The price I found is reasonable, $130.00 I believe... Currently, I am in the process of experiencing the filament suppliers and the quality of products they supply.

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#2
In reply to #1

Re: Carbon Fiber and 3-D Printing

01/29/2016 10:19 AM

My brother got a 3D printer and messes around with it. A few months ago he was showing off a new dish rack in his dishwasher on Facebook that he made with it because the original one was damaged. It looked pretty good.

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Re: Carbon Fiber and 3-D Printing

01/29/2016 10:44 AM

Initially, it is user friendly as far as ready to use.

Do you know what is the build envelope size of your brothers printer?, make, model?

I know on mine, I felt it was smaller but because of the costs, I would work around it.

Which is btw:

Printing:
- Build envelope: 225 x 145 x 150 mm.
- Build volume: About 5 liters
- Layer thickness: 0.1-0.3 mm. (adjustable)
- Nozzle diameter: 0.4 mm.

Even without the best various settings to get the best out come, you still use it and can take your idea to fruition to actually hold it in your hand.

I still only had mine for about a month, and when I started to look at the different materials and the environment needed, at first it can be intimidated, it wasn't for me, but I have to admit, I wasn't aware at it.

I made a little development work center to control the environment for my printer, I kept a log of my materials and costs, its not totally complete, if anyone is interested, I'll be happy to share.

I have to add, that the printer brought back a lot enthusiasm that was dormant in me for a while.

Its' kinda funny on the events that took place;

  • To work on the print center, I had to make a cabinet,
  • to make the cabinet, I had to get some of my wood working tools (Table Saw, Router Table, Miter saw) that I just put in storage
  • To get the wood working tools, I had to clean out (organize) a space in my the garage for them
  • To clean out (organize) the garage, I had to replace the spring on my garage door opener that just broke last weekend. (which by the way, was just delivered yesterday.) so, I'll be replacing it tonight.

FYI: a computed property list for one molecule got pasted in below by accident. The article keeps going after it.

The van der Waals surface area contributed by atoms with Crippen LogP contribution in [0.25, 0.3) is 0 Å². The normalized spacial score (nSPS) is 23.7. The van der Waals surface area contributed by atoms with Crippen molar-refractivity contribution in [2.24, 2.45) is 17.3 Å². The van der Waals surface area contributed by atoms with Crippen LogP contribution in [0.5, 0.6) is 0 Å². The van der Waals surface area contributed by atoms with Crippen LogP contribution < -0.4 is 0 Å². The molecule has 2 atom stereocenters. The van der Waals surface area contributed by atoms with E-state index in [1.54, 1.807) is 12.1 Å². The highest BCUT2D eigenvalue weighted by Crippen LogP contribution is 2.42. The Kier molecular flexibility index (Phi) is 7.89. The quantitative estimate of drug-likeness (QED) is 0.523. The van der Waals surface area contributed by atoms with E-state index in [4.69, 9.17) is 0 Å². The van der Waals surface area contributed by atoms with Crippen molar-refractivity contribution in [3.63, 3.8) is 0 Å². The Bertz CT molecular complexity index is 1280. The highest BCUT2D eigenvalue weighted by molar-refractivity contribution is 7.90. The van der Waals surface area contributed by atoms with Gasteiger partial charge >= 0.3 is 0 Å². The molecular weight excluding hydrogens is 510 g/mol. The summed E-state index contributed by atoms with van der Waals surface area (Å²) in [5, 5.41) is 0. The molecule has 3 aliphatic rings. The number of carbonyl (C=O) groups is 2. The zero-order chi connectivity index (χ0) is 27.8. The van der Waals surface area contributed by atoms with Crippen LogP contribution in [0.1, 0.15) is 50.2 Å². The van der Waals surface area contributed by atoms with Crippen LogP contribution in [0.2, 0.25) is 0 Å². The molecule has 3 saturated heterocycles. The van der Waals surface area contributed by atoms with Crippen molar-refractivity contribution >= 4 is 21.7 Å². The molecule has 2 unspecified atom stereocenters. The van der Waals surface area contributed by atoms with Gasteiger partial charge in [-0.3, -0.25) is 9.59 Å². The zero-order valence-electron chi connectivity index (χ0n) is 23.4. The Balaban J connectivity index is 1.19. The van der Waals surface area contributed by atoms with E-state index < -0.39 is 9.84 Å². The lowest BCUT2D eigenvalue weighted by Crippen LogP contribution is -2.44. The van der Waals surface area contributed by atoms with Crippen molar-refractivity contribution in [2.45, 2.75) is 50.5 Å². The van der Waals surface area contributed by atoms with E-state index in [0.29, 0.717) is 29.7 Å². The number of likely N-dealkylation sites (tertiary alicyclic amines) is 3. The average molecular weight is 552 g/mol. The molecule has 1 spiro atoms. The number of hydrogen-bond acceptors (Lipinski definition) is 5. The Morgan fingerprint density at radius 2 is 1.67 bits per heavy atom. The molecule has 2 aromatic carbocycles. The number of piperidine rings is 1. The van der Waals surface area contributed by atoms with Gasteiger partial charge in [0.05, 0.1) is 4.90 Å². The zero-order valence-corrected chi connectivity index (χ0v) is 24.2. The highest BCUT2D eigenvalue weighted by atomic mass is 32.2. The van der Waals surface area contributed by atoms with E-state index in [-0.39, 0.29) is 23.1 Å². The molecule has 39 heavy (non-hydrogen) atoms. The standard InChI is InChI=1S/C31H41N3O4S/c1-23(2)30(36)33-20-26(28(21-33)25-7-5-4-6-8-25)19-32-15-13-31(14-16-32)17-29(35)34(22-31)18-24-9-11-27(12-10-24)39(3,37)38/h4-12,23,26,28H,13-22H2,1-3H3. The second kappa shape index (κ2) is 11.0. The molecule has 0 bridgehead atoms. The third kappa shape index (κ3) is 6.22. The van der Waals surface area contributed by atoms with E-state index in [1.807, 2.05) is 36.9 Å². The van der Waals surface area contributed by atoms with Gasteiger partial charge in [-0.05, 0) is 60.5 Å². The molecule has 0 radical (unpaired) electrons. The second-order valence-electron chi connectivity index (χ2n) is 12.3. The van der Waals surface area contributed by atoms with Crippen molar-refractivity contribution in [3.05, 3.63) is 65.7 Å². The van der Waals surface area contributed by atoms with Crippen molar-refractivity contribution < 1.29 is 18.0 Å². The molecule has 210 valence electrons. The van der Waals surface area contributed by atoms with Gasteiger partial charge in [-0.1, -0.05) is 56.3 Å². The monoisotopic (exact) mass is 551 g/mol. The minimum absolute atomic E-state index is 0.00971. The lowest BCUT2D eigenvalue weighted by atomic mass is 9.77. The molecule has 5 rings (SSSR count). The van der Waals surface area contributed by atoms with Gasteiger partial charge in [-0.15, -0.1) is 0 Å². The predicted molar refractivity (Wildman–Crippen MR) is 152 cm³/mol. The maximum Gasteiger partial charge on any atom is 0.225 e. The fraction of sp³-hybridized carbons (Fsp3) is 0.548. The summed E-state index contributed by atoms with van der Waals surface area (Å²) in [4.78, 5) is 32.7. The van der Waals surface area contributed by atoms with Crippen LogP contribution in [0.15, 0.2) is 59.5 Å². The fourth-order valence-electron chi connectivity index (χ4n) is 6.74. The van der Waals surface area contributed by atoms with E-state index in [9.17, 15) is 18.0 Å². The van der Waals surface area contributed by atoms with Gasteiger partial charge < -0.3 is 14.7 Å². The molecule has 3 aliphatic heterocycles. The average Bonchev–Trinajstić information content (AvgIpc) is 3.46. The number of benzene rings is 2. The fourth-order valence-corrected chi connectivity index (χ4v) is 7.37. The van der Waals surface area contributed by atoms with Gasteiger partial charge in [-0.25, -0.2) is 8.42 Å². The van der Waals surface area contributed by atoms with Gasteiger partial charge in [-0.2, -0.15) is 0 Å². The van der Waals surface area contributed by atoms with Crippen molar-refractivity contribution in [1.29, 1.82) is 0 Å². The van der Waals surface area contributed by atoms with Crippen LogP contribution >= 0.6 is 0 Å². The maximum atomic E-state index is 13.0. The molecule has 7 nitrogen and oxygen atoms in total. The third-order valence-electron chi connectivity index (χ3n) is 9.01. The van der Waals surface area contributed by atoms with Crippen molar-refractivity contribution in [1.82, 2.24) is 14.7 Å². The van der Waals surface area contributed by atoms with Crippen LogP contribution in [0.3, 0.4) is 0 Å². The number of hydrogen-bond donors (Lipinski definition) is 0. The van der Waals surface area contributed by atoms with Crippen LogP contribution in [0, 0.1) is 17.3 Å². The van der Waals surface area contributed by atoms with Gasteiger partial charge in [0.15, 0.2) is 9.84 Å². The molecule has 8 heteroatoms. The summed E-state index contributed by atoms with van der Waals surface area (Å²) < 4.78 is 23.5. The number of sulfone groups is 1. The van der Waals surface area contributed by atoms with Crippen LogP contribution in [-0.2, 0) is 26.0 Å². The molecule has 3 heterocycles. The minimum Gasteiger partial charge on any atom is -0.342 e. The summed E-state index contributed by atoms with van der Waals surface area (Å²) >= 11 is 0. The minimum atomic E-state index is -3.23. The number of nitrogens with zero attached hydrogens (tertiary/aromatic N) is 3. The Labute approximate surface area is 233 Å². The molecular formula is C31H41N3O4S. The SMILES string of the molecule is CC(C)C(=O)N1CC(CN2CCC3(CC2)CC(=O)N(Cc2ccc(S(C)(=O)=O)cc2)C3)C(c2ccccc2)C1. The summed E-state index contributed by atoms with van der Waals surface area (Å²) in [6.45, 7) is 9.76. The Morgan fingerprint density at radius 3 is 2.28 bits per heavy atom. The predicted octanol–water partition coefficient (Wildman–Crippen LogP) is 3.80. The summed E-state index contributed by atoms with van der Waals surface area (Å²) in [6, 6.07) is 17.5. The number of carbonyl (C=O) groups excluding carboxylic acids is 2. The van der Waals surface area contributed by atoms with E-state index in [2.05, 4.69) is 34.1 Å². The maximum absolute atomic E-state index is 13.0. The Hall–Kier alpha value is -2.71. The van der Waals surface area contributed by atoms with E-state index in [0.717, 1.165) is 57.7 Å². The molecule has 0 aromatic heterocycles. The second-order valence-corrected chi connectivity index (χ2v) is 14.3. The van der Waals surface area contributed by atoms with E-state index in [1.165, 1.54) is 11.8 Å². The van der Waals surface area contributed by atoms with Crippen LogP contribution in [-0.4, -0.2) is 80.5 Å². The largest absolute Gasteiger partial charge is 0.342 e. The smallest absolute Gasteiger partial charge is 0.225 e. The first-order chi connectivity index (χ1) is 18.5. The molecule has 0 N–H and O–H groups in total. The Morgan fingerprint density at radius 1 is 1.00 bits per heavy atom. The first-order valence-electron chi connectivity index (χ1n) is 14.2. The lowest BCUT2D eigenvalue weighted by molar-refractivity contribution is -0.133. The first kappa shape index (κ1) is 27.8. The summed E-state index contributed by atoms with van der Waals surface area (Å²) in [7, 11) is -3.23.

What a cascading of events....

ya, I can't wait to get back to using my printer again.

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Re: Carbon Fiber and 3-D Printing

01/29/2016 10:55 AM

I haven't seen it. He lives in Michigan and I'm in California. He might not have it anymore because he burnt his house down last Thanksgiving while deep frying a turkey. Yea, he had one of those accidents. They lost everything, include all my Dad's guns.

Although he did say it was a small one. He doesn't work, he's been caretaker for his wife, who became paralyzed in a car accident in 1990, so he has a lot of time on his hands and likes to tinker. He's Ham radio licensed, tornado chaser, all that fun stuff. So he got himself one of those 3D printers to mess around with it.

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#5
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Re: Carbon Fiber and 3-D Printing

01/29/2016 11:27 AM

I'm sorry to hear about your brother's unfortunate luck.

Deep frying turkey, that is an issue.... I like to share with you what happened to my friend.

When he got married, He had a wedding party at the community center, he also had deep fried a turkey.

Well that got away from him, and they had to call the fire department from a different township to assist. Because the community center was part of the building where the fire department was. Yes, the building was a total loss.

The upside, because of the total loss, the fire department received new equipment.

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#6
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Re: Carbon Fiber and 3-D Printing

01/29/2016 11:51 AM

I'll ask him what model he had.

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Re: Carbon Fiber and 3-D Printing

01/29/2016 12:13 PM

It was a G-Star Dual Head and it had a capacity to do 6" x 6" x 8" objects.

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#8
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Re: Carbon Fiber and 3-D Printing

01/29/2016 12:18 PM

thanks,

The reason I asked, I also do comparison on the capability.

Even have owned this for a short time, print time has already shown it be of a premium, For some time, the printer was printing 24 hours a day, with project on deck.

If this keeps up, I was thinking 1 printer isn't enough. Which considering, I only bought it as a hobby.